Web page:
See also Architecture ; Baroque ; Neumann, Balthasar .
Die Dientzenhofer, Barocke Baukunst in Bayern und Böhmen. Exh. cat. Rosenheim, 1991.
Heinrich, Gerhard Franz. Bauten und Baumeister der Barockzeit in Böhmen: Entstehung und Ausstrahlungen der böhmischen Barockbaukunst. Leipzig, 1962. Classic study of the Dientzenhofer family within the context of seventeenth- and eighteenth-century Bohemian architecture.
K. I. Dientzenhofer, seznam dila a texty k ilustracim. Exh. cat. Prague, 1989.
"Dientzenhofer Family." Europe, 1450 to 1789: Encyclopedia of the Early Modern World. . Encyclopedia.com. (October 23, 2017). http://www.encyclopedia.com/history/encyclopedias-almanacs-transcripts-and-maps/dientzenhofer-family
"Dientzenhofer Family." Europe, 1450 to 1789: Encyclopedia of the Early Modern World. . Retrieved October 23, 2017 from Encyclopedia.com: http://www.encyclopedia.com/history/encyclopedias-almanacs-transcripts-and-maps/dientzenhofer-family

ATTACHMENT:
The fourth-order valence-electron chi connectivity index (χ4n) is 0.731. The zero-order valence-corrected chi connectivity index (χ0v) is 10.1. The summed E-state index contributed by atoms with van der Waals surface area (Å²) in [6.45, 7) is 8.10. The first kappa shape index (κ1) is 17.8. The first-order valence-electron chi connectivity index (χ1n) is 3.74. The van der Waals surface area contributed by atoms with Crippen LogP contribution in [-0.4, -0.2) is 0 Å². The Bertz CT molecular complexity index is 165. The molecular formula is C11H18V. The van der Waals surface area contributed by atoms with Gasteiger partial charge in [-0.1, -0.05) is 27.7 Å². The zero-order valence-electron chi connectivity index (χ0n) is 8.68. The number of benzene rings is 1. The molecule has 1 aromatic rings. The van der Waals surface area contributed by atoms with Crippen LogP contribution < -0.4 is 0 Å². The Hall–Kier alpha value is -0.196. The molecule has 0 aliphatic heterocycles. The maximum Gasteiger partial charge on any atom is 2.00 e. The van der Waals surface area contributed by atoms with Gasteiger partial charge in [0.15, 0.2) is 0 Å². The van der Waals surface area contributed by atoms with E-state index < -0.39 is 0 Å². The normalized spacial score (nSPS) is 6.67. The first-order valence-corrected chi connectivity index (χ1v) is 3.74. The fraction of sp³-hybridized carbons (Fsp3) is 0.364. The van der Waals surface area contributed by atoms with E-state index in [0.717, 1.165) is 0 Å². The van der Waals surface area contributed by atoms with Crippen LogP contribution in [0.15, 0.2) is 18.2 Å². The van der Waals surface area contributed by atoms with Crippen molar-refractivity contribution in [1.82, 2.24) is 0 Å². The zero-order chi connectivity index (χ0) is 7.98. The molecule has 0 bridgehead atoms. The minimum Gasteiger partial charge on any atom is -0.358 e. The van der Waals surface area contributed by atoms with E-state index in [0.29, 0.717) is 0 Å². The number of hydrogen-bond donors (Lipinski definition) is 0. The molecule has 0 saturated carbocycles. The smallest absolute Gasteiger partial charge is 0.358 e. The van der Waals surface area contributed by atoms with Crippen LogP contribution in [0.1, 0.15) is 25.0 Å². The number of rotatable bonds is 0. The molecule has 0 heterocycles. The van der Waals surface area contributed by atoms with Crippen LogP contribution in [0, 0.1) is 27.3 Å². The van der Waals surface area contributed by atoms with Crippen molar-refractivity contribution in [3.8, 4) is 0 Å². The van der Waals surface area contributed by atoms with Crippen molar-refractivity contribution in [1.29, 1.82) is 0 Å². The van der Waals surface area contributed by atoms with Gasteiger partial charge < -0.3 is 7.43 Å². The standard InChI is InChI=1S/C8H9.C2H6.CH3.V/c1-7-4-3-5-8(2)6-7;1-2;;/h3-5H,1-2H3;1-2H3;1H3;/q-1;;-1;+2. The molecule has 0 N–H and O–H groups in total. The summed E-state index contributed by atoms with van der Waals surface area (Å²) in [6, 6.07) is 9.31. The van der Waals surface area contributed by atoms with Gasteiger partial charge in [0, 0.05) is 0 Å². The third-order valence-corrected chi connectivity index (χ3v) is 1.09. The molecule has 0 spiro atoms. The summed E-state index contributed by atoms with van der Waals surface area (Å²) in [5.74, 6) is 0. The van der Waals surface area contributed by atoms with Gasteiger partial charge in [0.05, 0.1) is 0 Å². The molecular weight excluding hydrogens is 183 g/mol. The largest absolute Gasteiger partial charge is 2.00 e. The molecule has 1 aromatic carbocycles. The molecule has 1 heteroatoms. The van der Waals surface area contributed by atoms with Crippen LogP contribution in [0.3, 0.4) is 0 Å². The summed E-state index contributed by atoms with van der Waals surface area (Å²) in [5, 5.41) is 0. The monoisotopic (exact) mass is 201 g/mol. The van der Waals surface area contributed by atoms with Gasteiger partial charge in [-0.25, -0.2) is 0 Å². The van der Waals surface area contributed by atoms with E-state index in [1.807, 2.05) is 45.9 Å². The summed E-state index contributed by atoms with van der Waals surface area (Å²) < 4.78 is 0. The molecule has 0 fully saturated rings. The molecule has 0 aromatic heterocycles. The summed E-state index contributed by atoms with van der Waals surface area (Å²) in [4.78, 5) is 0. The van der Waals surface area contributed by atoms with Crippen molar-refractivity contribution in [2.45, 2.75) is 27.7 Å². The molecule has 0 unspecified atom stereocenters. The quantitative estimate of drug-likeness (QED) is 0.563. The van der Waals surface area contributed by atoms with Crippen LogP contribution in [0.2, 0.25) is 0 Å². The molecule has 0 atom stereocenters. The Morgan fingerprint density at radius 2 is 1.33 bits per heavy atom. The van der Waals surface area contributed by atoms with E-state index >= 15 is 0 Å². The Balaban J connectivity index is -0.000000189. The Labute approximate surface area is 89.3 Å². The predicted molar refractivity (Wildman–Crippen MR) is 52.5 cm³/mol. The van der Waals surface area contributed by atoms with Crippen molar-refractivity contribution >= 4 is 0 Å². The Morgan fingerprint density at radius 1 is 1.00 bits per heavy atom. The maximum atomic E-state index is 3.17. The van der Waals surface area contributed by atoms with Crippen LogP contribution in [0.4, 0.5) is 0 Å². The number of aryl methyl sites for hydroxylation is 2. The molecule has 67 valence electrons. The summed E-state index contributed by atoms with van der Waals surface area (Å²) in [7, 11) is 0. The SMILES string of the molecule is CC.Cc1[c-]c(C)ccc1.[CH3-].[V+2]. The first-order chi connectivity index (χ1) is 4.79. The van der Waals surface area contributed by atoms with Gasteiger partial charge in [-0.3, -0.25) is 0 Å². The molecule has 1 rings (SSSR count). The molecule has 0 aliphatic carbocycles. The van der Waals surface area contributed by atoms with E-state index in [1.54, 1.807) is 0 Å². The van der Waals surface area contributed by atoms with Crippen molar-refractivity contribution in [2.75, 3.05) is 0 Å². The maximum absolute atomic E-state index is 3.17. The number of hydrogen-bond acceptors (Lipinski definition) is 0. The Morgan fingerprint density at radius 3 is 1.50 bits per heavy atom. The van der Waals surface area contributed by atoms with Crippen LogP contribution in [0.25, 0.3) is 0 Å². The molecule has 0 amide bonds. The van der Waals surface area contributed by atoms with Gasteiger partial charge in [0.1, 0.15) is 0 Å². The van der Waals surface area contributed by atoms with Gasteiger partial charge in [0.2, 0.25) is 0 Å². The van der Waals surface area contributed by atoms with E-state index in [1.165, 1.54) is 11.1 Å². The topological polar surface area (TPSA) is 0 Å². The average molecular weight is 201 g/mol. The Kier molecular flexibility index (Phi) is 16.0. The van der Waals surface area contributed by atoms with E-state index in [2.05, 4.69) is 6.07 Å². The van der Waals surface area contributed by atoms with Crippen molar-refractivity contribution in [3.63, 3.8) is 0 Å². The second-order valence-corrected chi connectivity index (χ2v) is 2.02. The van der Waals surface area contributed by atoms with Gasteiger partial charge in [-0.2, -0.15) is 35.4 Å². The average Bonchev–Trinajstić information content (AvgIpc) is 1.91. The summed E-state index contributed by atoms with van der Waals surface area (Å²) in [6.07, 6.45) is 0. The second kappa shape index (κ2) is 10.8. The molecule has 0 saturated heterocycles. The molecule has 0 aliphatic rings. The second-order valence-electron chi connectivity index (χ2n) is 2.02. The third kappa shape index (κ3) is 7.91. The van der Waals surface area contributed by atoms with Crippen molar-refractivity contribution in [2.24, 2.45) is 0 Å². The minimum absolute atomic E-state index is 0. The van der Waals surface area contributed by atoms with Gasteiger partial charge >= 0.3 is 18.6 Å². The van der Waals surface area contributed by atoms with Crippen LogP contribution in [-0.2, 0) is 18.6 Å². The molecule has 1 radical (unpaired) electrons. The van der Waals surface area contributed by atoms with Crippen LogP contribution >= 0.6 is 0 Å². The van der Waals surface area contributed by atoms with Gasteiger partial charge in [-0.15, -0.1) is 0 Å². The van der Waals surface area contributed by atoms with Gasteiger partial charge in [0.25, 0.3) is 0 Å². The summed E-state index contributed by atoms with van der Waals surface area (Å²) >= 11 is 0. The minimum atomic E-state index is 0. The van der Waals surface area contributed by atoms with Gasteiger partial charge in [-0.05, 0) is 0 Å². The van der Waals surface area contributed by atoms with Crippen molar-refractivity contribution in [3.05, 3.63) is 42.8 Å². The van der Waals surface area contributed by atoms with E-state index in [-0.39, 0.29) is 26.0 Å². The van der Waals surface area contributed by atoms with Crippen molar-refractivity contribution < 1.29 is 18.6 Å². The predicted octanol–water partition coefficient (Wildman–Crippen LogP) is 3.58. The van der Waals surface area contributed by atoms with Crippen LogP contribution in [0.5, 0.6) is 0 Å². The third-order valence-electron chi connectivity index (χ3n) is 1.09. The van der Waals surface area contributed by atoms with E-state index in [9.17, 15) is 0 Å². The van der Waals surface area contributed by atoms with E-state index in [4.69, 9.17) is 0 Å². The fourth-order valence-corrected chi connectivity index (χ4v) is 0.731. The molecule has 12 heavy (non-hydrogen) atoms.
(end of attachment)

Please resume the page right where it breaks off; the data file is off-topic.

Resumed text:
Wolfgang (1648–1706) is remembered for several buildings, notably the Abbey Church of Speinshart (1691–1706) and the Pilgrimage Church at Straubing (1705–7), while Leonhard (1660–1707) was responsible for the abbeys at Ebrach (1686–1704) and Banz (1695–1705). However, Johann (1663–1726) completed Banz, designing the Abbey Church there (1710–19) in which complex interlocking ellipses (not unlike Christoph's scheme at Obořiště) again feature, contributing to an interior of great beauty, arguably the finest design by any Dientzenhofer. Johann's first great church was the Stiftskirche (Monastery Church now Dom (Cathedral)) at Fulda (1704–12), with echoes of St Peter's, Il Gesù, Sant'Ignazio, and (especially) Borromini's remodelling of San Giovanni in Laterano, all in Rome. Johann Dientzenhofer worked at Pommersfelden, near Bamberg, in 1711, and there, for Lothar Franz, Graf von Schönborn (1655–1729), Elector-Archbishop of Mainz and Prince-Bishop of Bamberg, built Schloss Weissenstein, one of the noblest Baroque palaces in Franconia (1711–18), with a stupendous symmetrical Treppenhaus (staircase—partly designed by Hildebrandt and von Schönborn himself) rising in a vast galleried hall the full height of the building.